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Especially but not exclusively for those over 30 trying to get into or stay in shape. Discuss bicycle riding and cycling issues, golf, body-building, whatever

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Cycling Tragedy -- Cycling Safety

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1Cycling Tragedy -- Cycling Safety Empty Cycling Tragedy -- Cycling Safety on Sat Aug 14, 2010 11:32 am


Friday, the 13th of August, another cyclist was killed in the Lubbock area.

Based on the newspaper report, it could have been prevented by either the rider or the driver, and perhaps, since the rider was apparently warming up to ride in the Senior Olympics, by warning signage or volunteers staging the event.

A wholly preventable tragedy.

What could have been done?

According to the investigation, the cyclist swerved out of the lane on the shoulder of the road into the main traffic lane. That was suicidal, assuming the report was correct. [Could it have been incorrect? Quite possibly. Accident reconstructions by law enforcement tend to favor the motorist.]

We don't know how fast the truck that hit the bicyclist was traveling, but it certainly was not moving slowly. I have a feeling that it was going well over 60 mph.

Could I have avoided hitting a cyclist who swerved into my lane? Most likely, if I were traveling at a reasonable rate of speed, if I saw the cyclist ahead, and if I were prepared to slow or stop ahead of time. I would always give a cyclist room.

The real question is how far away was the oncoming truck when the cyclist entered the traffic lane? If it was more than 30-40 feet, I see driver error as the prime cause, either excessive speed, inattention, or slow braking response.

I can't prove driver negligence, but I definitely suspect it.

Was the time trial route on that road? If so, signs should already have been posted, and volunteers should have been setting up, even before the races started. And so there may have been error on the part of those holding the cycling event.

If a cycling event is being held, motorists should exert extra care, which means going more slowly, allowing for unexpected moves by cyclists and room for the cyclists to tip over without being run over.

Can cyclists be blown overby a gust of wind? Sure. Can a cyclist blow out a tire or have a wheel come off or a handlebar break? Sure. Can a cyclist tip over when stopping? Sure, especially when clipped into the pedals and not being used to it.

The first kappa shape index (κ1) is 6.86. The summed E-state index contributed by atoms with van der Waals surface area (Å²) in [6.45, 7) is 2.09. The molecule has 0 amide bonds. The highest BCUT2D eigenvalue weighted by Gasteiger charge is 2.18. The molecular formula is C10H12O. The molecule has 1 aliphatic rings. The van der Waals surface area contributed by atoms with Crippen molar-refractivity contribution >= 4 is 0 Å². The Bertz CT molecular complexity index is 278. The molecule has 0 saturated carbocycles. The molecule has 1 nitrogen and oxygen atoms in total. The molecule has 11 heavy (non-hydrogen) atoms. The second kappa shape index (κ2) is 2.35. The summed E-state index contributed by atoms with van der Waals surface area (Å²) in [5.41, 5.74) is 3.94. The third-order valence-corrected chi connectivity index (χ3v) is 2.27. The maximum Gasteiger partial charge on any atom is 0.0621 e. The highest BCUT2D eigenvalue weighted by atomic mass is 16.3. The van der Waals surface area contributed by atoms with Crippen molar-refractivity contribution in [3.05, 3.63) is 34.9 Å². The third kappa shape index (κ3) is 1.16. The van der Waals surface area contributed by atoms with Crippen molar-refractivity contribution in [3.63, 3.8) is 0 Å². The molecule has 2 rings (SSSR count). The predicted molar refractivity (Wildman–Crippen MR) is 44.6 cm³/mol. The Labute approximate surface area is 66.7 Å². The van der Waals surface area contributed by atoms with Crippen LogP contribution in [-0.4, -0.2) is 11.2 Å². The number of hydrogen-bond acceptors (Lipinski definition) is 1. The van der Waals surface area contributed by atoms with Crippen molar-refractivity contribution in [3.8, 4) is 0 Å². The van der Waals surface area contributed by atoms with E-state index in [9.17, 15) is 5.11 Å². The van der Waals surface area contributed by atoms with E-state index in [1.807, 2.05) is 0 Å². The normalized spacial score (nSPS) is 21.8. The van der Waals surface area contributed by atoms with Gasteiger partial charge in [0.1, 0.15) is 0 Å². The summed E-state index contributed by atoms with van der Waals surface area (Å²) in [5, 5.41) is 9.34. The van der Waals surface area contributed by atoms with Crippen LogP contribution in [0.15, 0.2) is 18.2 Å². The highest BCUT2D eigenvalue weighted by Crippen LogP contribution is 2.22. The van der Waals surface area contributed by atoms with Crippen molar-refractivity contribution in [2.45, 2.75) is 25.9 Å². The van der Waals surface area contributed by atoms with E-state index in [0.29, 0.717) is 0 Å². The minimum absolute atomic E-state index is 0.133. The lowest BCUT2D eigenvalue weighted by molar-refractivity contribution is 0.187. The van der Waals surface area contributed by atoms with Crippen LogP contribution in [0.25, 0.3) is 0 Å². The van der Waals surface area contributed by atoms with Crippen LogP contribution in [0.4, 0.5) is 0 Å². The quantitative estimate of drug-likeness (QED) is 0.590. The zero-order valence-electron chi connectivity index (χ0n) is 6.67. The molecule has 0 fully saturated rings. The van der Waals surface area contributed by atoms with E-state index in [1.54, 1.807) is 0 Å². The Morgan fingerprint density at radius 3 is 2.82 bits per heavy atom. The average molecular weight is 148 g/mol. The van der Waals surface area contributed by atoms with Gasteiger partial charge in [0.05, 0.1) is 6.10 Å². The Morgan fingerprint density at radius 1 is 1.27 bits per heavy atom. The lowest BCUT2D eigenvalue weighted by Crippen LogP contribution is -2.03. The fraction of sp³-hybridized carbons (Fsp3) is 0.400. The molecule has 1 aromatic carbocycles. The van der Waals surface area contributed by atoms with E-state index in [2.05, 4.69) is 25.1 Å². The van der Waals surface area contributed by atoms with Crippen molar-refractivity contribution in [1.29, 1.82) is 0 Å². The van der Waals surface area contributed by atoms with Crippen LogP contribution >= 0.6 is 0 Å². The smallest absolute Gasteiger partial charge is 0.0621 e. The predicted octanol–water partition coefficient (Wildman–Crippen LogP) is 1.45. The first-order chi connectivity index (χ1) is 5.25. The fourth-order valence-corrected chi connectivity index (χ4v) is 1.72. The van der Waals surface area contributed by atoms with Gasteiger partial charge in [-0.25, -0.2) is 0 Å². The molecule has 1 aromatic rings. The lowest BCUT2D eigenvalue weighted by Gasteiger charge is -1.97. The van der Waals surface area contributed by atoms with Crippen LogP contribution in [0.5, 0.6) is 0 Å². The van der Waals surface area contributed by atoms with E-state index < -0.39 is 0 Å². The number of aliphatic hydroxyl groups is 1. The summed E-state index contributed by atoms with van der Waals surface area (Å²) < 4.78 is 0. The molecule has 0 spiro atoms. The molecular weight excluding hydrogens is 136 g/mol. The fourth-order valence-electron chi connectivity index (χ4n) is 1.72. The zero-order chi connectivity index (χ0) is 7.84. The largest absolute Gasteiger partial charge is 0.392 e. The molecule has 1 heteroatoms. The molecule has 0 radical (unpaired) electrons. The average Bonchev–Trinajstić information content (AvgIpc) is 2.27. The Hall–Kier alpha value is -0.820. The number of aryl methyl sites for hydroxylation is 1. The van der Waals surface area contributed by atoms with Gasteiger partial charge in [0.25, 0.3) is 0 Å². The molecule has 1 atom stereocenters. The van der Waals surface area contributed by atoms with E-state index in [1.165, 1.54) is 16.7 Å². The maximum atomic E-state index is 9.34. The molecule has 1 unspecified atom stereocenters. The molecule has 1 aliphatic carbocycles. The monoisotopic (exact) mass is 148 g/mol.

Might a cyclist riding on the edge of the road swerve to avoid broken glass or unsafe road conditions? Sure.


Finally, is Rick Perry responsible? The only answer to that is ... maybe. If the bill that Perry vetoed mandated a passing distance of five feet, and the oncoming truck was approaching the cyclist so as to pass within five feet, and then the cyclist swerved less than five feet and was struck by the truck, there would have been a clear violation by the motorist.

Did that happen yesterday? The newspaper says no. But cyclists know how much store to put in official accounts and police reports.

2Cycling Tragedy -- Cycling Safety Empty Re: Cycling Tragedy -- Cycling Safety on Sat Aug 14, 2010 9:37 pm


On the matter of swerving to avoid a collision: there is experimental data that turning the wheel of a vehicle to avoid danger occurs at the level of instinct, that it occurs very quickly. So if a driver sees danger, the driver can swerve well before beginning to brake.

Braking is slower, partly because in a vehicle with automatic transmission, the average driver has the right foot on the accelerator and uses that foor to brake. And so the act of braking means taking the right foot off the accelerator pedal, raising it to a height above the brake pedal and then pushing down on the brake pedal. Not a fast process.

When driving a vehicle with a clutch, when I see a possible danger situation ahead, I will raise my left foot -- the clutch foot -- and hover it over the brake pedal so that I can brake and bleed off speed without removing my right foot from the gas pedal. At least once that has saved me from a collision. In my opinion that cuts reaction time by 2/3. You can do the same with the brake pedal in an automatic transmission vehicle, but when I do that I tend to slam on the brake dangerously fast, which startles passengers and invites a rear end collision.

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